The team believes the product will provide an additional layer of protection alongside common PPE like surgical masks and N95 respirators. The hydrogel can also hydrate nasal lining, which promotes nose breathing and helps with the deactivation of inhaled pathogens. They hope to receive emergency approval to make the spray available by Fall 2021 in certain markets of the world. A team at Northwestern University is working on a similar concept with support from the National Science Foundation.
Another such startup is Neopenda, which has developed the NeoGuard, a wireless wearable vital signs monitor designed for resource-constrained health facilities. The device, which was originally developed for neonatal patients, fits like a headband on both children and adults. It enables more responsive and appropriate care for critically ill patients, and ultimately helps prevent patient mortality. The device measures pulse rate, respiratory rate, peripheral blood oxygen saturation and temperature of critically ill newborns which allows caretakers to catch preventable and treatable conditions earlier.
As the situation in India has shown, health systems can be overwhelmed quickly and technology solutions like NeoGuard are a powerful tool for health care providers to monitor large patient groups with viruses like COVID-19. According to Sona Shah, the Founder and CEO, “monitoring vital signs helps to identify suspected COVID-19 cases for further testing, then monitor COVID-19 patients for signs of clinical deterioration or improvement, and triage high risk individuals to prioritize their care and allocation of scarce resources like ventilators and oxygen. By designing for the lowest levels of infrastructure, we have been able to readily adapt our neonatal monitor for use in a variety of use cases and patient populations— including for adult COVID-19 patients.”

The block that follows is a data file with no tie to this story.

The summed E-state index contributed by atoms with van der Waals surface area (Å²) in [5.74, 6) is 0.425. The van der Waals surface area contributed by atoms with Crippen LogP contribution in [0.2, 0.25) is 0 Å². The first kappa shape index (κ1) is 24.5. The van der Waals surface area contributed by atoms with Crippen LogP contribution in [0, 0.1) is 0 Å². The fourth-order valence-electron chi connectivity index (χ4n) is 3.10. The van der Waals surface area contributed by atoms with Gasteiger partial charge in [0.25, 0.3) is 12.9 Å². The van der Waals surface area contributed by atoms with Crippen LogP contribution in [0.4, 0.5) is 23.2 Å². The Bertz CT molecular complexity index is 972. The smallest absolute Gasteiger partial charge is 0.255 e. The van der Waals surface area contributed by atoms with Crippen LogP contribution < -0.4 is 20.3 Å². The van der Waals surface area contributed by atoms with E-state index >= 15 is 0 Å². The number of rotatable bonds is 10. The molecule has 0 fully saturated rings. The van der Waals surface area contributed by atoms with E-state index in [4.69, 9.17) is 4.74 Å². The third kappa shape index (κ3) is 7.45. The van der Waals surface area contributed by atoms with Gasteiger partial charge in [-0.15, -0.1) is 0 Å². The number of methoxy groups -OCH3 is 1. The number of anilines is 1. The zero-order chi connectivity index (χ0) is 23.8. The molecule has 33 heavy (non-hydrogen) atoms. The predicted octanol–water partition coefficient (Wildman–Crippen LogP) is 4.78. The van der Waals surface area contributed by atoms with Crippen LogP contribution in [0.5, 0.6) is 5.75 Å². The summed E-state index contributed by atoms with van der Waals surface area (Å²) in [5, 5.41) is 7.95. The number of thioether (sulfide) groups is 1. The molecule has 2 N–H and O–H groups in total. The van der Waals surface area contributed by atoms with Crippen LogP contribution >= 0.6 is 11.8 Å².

The company recently closed a funding round and received the CE Mark approval by the European medical device regulatory authorities. Neopenda has launched in Kenya and Uganda, with pilots in Tanzania, Nigeria and Rwanda.
Project Prana, out of the Massachusetts Institute of Technology, has been attacking another challenge – the technical limitations of oxygen ventilators, which only support one patient at a time. In resource-constrained, hard-hit regions like India, this design challenge is putting hundreds of thousands of patients at additional risk. Project Prana has developed an open-source splitter that would allow each ventilator to serve at least two patients without effecting the oxygen amounts provided to each. “The Individualized System for Augmenting Ventilator Efficacy” (iSAVE) also enables independent control of volume and pressure for each patient and incorporates safety measures to accommodate sudden patient deterioration and cross-contamination.
These amazing innovations still need to make it to hospitals, clinics, patients and consumers worldwide. They will be transformative in the current fight against COVID-19, but also relevant to the next pandemic as well. Because unfortunately, the difficulties of ramping up vaccine production, supply chain management, cost and vaccine hesitancy will remain with us through this pandemic and into the next one. Hopefully, the lessons learned from the rapid development of the vaccines can be applied to non-vaccine innovations as well. Large, unrestricted financial support, shared tech transfer and expedited regulatory participation would be much appreciated by these innovators and entrepreneurs and hopefully reduce the chances of another crisis like the one playing out in India.